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Australians urged to help Borneo’s orangutans

THE PLIGHT of Indonesian orangutans and what Australians can do to help their closest primate relatives will be in the spotlight at the next USQ Green + Thumbs session at University of Southern Queensland (USQ) Fraser Coast.

Coinciding with Threatened Species Day 2015, USQ business student Sophia Fuller of Hervey Bay will talk about her experiences in the Indonesian forests and the work being done there to ensure the orangutans’ survival.

orangutans

Sophia Fuller will talk about saving Borneo’s orangutans at USQ Fraser Coast.

Threatened Species Day is a national day held on September 7 each year to commemorate the death of the last remaining Tasmanian tiger (also known as the thylacine) at Hobart Zoo in 1936.

The event is a time to reflect on what happened in the past and how people can protect threatened species in the future.

Borneo Orangutan Survival (BOS) Australia statistics show orangutans are an endangered species with an estimated 50,000 left in the wild.

“This large, gentle red ape is one of our closest relatives, sharing 98% of our DNA. The greatest threat to their survival is the destruction of the rainforest.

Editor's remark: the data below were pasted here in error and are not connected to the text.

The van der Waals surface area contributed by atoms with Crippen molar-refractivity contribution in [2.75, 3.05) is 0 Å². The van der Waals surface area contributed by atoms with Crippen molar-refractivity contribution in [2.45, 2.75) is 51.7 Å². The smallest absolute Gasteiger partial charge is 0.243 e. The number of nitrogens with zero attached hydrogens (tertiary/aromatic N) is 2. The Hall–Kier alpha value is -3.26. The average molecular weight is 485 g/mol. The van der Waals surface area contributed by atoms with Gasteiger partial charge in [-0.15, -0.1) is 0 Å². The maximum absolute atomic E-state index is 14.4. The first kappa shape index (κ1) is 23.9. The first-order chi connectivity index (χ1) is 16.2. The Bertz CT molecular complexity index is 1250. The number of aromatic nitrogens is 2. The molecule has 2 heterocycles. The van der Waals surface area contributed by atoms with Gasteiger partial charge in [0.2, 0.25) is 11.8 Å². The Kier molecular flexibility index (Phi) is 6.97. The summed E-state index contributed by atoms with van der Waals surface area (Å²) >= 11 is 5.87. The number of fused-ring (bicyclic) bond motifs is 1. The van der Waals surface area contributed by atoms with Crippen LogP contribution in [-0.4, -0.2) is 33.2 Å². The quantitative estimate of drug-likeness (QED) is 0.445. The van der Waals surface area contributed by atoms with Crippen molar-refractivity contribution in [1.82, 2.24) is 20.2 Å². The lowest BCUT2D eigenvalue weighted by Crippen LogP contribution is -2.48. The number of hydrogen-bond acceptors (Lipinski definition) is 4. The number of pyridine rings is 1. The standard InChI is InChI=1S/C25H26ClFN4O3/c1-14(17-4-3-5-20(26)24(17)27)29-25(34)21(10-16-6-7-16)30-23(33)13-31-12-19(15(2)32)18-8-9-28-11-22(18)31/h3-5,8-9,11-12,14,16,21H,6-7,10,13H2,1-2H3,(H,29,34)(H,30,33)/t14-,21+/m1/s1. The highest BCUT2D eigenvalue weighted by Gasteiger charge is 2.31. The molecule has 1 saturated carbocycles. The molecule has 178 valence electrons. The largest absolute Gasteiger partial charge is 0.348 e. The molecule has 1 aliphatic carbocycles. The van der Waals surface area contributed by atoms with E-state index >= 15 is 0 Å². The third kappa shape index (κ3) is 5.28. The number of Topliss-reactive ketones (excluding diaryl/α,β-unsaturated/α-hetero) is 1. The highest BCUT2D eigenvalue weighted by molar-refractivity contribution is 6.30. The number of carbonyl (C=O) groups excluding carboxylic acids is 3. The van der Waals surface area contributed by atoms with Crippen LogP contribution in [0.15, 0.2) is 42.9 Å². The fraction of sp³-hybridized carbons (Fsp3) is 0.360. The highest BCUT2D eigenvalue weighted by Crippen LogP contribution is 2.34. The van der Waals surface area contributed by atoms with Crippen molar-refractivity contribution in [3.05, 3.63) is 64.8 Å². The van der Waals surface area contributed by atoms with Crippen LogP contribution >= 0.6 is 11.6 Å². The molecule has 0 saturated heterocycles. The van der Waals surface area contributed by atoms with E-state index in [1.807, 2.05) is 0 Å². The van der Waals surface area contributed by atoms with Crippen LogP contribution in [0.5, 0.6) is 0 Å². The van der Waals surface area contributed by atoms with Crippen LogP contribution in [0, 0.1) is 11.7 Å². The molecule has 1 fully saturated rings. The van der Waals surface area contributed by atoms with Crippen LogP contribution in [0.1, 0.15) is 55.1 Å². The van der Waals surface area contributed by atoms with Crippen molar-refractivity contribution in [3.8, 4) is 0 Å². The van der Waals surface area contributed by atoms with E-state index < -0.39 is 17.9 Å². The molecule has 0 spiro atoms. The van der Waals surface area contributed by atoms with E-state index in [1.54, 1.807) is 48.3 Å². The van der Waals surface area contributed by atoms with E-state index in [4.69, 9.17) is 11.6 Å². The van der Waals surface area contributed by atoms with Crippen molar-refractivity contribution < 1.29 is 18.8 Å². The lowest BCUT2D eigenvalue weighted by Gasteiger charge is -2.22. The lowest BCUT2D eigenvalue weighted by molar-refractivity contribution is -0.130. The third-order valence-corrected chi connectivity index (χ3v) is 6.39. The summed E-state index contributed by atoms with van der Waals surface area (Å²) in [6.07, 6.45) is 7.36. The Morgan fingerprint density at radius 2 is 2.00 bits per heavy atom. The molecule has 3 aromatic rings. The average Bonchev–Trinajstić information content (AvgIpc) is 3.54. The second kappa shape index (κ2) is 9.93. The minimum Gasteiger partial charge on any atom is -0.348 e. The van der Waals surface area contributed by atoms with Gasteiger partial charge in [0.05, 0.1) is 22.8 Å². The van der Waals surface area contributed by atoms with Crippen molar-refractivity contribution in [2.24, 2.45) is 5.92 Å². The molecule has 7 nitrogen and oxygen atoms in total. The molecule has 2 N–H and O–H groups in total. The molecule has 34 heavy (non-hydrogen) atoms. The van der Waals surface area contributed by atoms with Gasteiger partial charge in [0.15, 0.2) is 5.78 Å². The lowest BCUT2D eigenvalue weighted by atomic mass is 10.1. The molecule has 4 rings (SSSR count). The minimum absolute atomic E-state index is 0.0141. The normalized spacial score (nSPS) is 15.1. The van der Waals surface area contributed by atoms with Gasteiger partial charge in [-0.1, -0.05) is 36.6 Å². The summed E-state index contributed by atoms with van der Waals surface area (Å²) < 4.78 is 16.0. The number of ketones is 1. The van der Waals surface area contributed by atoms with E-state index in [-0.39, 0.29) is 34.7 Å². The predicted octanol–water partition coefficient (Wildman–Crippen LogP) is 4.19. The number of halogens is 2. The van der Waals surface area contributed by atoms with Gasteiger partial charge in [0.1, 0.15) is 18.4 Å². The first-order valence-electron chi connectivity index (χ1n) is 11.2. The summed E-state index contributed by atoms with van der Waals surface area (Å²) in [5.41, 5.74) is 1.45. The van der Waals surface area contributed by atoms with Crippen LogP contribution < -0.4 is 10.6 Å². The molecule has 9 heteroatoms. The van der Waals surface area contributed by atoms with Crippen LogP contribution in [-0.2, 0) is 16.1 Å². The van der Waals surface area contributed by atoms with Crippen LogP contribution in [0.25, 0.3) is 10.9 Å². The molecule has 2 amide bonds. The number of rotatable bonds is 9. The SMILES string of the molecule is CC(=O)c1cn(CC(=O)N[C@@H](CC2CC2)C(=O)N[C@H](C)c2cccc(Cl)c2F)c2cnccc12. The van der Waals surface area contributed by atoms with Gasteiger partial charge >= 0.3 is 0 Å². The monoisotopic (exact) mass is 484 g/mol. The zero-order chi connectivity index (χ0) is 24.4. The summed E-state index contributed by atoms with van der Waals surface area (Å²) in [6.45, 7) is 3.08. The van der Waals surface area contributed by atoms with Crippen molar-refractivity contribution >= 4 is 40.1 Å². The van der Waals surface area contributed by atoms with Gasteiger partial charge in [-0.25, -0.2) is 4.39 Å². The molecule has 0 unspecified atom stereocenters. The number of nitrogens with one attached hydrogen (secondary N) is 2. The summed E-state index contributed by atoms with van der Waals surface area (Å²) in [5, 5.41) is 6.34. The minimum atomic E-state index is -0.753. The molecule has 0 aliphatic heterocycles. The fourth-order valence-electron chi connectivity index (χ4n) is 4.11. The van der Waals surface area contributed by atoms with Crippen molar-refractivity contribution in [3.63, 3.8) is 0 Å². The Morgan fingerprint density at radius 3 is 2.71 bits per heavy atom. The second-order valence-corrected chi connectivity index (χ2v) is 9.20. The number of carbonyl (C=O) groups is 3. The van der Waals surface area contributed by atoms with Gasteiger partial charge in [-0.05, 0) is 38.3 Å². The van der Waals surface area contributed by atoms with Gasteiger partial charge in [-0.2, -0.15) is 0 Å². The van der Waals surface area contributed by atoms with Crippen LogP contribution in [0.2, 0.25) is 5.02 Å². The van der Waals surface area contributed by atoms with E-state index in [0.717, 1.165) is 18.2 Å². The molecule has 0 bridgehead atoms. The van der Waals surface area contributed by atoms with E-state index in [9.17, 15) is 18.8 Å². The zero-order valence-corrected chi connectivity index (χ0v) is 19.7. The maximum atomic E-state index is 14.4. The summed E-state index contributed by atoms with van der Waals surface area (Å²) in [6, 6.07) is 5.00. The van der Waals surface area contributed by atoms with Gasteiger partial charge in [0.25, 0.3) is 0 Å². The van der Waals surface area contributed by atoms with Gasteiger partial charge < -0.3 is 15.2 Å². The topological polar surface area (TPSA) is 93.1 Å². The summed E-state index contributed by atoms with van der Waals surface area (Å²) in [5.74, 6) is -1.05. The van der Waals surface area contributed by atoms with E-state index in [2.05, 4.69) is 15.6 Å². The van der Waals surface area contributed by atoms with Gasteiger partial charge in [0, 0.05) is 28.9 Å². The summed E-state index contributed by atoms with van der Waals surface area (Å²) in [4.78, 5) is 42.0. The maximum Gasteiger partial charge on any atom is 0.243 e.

“Some experts say about 6000 orangutans are disappearing every year and without our collective help orangutans could be extinct in the wild within our lifetime.”

Ms Fuller’s interest in Borneo orangutans began in 2009 when she was still at high school in Brisbane.

“Working through the DeforestACTION centre we focused on the palm oil aspect, spreading the word,” she said.

“Natural forests were being cleared for logging and palm oil plantations. Orangutans can’t live in those plantations – there’s no fruit suitable for them to eat. When the forests are burnt the orangutans either die, get poached, or taken as pets and traded.”

BOS statistics show palm oil accounts for 35% of world edible vegetable oil production.

“About 80% is used as a vegetable oil or put in other ingredients. It can be found in many processed foods from ice cream and chocolate to cereals and fruit juice.

“Palm oil is also found in cosmetics and household products including toothpaste, shampoos, makeup and detergents.”